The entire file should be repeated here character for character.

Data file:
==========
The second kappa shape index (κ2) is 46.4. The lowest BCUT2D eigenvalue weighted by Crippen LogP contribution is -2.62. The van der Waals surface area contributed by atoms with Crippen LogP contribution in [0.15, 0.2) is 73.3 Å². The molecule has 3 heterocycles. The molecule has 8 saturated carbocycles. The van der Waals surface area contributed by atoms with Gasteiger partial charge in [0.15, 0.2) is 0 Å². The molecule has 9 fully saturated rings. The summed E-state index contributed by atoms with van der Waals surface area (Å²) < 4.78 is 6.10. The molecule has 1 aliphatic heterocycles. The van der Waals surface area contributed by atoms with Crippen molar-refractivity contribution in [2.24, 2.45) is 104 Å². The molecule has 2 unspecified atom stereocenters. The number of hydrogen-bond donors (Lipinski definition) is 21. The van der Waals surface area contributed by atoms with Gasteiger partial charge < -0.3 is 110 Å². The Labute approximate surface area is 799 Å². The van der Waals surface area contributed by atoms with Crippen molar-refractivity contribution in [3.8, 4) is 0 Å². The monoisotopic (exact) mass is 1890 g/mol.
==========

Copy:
The second kappa shape index (κ2) is 46.4. The lowest BCUT2D eigenvalue weighted by Crippen LogP contribution is -2.62. The van der Waals surface area contributed by atoms with Crippen LogP contribution in [0.15, 0.2) is 73.3 Å². The molecule has 3 heterocycles. The molecule has 8 saturated carbocycles. The van der Waals surface area contributed by atoms with Gasteiger partial charge in [0.15, 0.2) is 0 Å². The molecule has 9 fully saturated rings. The summed E-state index contributed by atoms with van der Waals surface area (Å²) < 4.78 is 6.10. The molecule has 1 aliphatic heterocycles. The van der Waals surface area contributed by atoms with Crippen molar-refractivity contribution in [2.24, 2.45) is 104 Å². The molecule has 2 unspecified atom stereocenters. The number of hydrogen-bond donors (Lipinski definition) is 21. The van der Waals surface area contributed by atoms with Gasteiger partial charge < -0.3 is 110 Å². The Labute approximate surface area is 799 Å². The van der Waals surface area contributed by atoms with Crippen molar-refractivity contribution in [3.8, 4) is 0 Å². The monoisotopic (exact) mass is 1890 g/mol.